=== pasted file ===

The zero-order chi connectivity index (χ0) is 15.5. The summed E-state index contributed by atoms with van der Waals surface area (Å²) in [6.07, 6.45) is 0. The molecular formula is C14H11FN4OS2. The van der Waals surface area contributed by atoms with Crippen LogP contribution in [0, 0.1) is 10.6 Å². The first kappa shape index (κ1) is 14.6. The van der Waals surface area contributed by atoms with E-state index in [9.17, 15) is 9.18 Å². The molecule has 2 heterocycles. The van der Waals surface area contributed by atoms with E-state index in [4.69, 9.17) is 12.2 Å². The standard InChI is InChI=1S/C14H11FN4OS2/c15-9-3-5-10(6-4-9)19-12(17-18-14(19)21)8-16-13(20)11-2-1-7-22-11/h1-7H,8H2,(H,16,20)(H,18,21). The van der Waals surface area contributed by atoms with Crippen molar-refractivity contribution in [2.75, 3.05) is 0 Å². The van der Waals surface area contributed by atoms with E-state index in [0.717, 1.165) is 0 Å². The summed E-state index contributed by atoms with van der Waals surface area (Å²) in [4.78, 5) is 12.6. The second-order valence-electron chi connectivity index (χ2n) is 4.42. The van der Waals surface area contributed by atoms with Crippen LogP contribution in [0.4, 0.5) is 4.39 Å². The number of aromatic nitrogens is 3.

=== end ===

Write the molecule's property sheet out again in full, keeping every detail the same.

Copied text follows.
The zero-order chi connectivity index (χ0) is 15.5. The summed E-state index contributed by atoms with van der Waals surface area (Å²) in [6.07, 6.45) is 0. The molecular formula is C14H11FN4OS2. The van der Waals surface area contributed by atoms with Crippen LogP contribution in [0, 0.1) is 10.6 Å². The first kappa shape index (κ1) is 14.6. The van der Waals surface area contributed by atoms with E-state index in [9.17, 15) is 9.18 Å². The molecule has 2 heterocycles. The van der Waals surface area contributed by atoms with E-state index in [4.69, 9.17) is 12.2 Å². The standard InChI is InChI=1S/C14H11FN4OS2/c15-9-3-5-10(6-4-9)19-12(17-18-14(19)21)8-16-13(20)11-2-1-7-22-11/h1-7H,8H2,(H,16,20)(H,18,21). The van der Waals surface area contributed by atoms with Crippen molar-refractivity contribution in [2.75, 3.05) is 0 Å². The van der Waals surface area contributed by atoms with E-state index in [0.717, 1.165) is 0 Å². The summed E-state index contributed by atoms with van der Waals surface area (Å²) in [4.78, 5) is 12.6. The second-order valence-electron chi connectivity index (χ2n) is 4.42. The van der Waals surface area contributed by atoms with Crippen LogP contribution in [0.4, 0.5) is 4.39 Å². The number of aromatic nitrogens is 3.